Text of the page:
Intel is taking a massive step toward controlling the way viewers get their content online with the introduction of a new processor that moves graphic processing and content protection into the CPU, according to multiple reports. The chip maker is also planning to launch a new video service, called Intel Insider, that will allow viewers to wirelessly stream 1080p HD video directly to their TVs.
The new processor, codenamed Sandy Bridge, has already been shipped to PC manufacturers and represents a major change in the way that content is protected from piracy. Until now, most premium content providers relied on software-based solutions to keep users from copying videos streamed to PCs. But by moving its content protection into the processor, Intel can keep those streams safe with no need for additional software from vendors like Widevine, which recently agreed to be bought by Google.
Intel’s creation of a processor with content protection built in also comes as the media and technology industries are seeking to create a standard that would enable consumers to buy a piece of content once and stream it on multiple devices. The Digital Entertainment Content Ecosystem (DECE), of which Intel is a member, recently announced the introduction of its Ultraviolet digital rights locker, which is designed to make this a reality. Intel’s content protection initiatives could theoretically make the PC portion of delivery easier by introducing a chip-based solution.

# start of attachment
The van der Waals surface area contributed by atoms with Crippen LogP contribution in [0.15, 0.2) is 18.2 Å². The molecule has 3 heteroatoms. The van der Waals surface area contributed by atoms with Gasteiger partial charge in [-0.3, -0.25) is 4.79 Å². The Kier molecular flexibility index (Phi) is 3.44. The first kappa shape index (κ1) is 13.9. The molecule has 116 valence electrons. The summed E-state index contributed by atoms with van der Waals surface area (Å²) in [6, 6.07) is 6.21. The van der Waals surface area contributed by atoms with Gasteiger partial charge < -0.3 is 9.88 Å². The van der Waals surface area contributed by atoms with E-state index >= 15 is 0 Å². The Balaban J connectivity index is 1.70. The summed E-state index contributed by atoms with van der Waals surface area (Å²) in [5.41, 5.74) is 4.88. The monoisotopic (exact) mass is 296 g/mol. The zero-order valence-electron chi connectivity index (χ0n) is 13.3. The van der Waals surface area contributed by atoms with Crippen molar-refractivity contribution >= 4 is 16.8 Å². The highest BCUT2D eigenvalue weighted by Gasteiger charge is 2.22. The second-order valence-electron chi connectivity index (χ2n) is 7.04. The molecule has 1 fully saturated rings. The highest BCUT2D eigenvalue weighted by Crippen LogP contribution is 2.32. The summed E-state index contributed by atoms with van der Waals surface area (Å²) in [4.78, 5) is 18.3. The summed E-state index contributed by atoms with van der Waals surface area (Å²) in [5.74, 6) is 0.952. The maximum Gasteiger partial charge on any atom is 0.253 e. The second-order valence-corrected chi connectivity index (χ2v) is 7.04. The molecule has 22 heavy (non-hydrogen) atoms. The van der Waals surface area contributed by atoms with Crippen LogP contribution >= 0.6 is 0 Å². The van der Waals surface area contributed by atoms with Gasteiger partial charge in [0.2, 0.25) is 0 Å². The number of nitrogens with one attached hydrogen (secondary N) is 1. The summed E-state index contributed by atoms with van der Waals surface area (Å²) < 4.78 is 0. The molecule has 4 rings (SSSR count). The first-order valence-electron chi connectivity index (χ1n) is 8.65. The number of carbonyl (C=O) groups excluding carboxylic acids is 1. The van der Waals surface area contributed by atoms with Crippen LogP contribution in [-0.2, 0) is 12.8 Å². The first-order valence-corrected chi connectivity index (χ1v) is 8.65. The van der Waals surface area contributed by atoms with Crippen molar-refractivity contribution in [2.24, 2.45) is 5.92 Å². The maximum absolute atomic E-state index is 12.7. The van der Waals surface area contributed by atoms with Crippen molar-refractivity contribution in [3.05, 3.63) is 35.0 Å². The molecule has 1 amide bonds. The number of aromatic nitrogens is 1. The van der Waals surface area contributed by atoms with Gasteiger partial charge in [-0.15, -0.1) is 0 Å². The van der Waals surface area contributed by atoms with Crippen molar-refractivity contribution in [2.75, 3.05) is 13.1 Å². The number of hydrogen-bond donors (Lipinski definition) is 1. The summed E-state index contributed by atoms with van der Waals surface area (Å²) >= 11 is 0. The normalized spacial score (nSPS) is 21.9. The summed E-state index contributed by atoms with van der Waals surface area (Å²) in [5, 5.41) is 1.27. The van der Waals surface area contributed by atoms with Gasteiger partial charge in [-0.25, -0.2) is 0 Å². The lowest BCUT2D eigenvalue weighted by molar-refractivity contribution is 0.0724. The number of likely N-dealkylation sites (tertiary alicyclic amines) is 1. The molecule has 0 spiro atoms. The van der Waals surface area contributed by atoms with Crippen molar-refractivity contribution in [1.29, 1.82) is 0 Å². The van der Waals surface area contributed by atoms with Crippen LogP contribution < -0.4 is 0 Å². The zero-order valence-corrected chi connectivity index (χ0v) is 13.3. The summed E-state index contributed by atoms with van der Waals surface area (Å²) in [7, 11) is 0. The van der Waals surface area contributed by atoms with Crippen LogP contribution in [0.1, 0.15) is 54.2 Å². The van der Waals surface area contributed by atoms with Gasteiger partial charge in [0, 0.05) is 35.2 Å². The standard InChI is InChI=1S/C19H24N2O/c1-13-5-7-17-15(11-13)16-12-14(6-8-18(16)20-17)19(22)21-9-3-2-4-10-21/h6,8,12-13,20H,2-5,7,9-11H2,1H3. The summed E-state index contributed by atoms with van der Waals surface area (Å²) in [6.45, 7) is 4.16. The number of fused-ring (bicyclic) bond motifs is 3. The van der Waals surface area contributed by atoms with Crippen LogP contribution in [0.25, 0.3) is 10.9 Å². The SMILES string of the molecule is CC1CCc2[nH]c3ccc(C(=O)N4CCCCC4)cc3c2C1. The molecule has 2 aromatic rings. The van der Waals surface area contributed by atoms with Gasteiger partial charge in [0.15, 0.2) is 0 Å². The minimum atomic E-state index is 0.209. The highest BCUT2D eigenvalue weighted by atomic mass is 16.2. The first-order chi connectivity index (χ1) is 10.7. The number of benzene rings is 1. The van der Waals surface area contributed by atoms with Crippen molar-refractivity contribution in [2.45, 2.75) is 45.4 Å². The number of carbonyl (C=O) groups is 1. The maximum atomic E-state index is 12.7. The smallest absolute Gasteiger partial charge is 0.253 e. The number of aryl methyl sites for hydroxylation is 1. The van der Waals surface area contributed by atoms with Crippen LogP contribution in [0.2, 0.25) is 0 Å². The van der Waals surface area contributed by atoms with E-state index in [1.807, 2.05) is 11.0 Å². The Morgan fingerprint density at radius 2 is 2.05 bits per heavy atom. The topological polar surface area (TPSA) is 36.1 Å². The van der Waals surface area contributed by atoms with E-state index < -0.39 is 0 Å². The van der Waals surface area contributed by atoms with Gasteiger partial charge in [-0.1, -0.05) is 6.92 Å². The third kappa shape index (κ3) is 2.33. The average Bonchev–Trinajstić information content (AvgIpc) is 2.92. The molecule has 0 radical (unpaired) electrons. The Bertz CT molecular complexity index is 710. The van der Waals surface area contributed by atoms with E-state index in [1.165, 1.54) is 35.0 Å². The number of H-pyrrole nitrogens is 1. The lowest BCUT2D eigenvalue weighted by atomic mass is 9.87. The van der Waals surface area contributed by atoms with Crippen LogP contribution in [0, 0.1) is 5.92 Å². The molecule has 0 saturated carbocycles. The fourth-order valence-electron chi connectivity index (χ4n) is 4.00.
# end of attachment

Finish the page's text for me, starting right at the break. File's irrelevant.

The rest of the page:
That could mean more content becoming available online, and in better quality. Already, Intel has signed up Warner Bros. to make its movies available in 1080p HD online at the same time they are available on DVD, according to the Wall Street Journal, something the studio has resisted in the past. Sonic Solutions’ RoxioNow will also reportedly take advantage of the chip, which could open up streaming for a number of digital storefronts; RoxioNow powers the digital video-on-demand platform for Best Buy, Sears, Blockbuster and others.
Sandy Bridge also integrates Intel’s Wireless Display (WiDi) technology, which the chip maker has enhanced to also support 1080p video. With WiDi, Intel will enable users with supporting TVs and receivers to stream HD video wirelessly to them.
While enabling graphics computing and content protection in the CPU may sound like a step in the right direction for Intel, it’s been down this road before. The chip maker failed with its Viiv-branded media chip platform, and has had a difficult time getting its chips into connected devices.
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